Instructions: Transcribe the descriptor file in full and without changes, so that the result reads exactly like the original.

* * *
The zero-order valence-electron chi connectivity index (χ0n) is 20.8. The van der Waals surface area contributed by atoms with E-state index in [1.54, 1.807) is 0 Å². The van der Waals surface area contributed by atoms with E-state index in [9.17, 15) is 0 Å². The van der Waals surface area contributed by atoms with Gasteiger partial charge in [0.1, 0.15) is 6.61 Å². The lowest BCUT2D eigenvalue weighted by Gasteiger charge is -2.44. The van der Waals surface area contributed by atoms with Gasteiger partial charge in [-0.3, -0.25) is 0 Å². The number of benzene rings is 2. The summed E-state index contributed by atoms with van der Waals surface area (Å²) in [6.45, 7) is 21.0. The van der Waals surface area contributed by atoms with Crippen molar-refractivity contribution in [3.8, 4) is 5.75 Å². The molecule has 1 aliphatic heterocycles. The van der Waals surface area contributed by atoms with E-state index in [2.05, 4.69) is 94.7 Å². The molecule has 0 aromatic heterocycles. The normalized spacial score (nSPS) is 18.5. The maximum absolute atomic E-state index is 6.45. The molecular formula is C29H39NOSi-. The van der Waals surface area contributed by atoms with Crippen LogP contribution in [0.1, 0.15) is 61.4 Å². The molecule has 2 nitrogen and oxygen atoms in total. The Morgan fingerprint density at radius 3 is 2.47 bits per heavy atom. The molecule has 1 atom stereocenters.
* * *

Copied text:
The zero-order valence-electron chi connectivity index (χ0n) is 20.8. The van der Waals surface area contributed by atoms with E-state index in [1.54, 1.807) is 0 Å². The van der Waals surface area contributed by atoms with E-state index in [9.17, 15) is 0 Å². The van der Waals surface area contributed by atoms with Gasteiger partial charge in [0.1, 0.15) is 6.61 Å². The lowest BCUT2D eigenvalue weighted by Gasteiger charge is -2.44. The van der Waals surface area contributed by atoms with Gasteiger partial charge in [-0.3, -0.25) is 0 Å². The number of benzene rings is 2. The summed E-state index contributed by atoms with van der Waals surface area (Å²) in [6.45, 7) is 21.0. The van der Waals surface area contributed by atoms with Crippen molar-refractivity contribution in [3.8, 4) is 5.75 Å². The molecule has 1 aliphatic heterocycles. The van der Waals surface area contributed by atoms with E-state index in [2.05, 4.69) is 94.7 Å². The molecule has 0 aromatic heterocycles. The normalized spacial score (nSPS) is 18.5. The maximum absolute atomic E-state index is 6.45. The molecular formula is C29H39NOSi-. The van der Waals surface area contributed by atoms with Crippen LogP contribution in [0.1, 0.15) is 61.4 Å². The molecule has 2 nitrogen and oxygen atoms in total. The Morgan fingerprint density at radius 3 is 2.47 bits per heavy atom. The molecule has 1 atom stereocenters.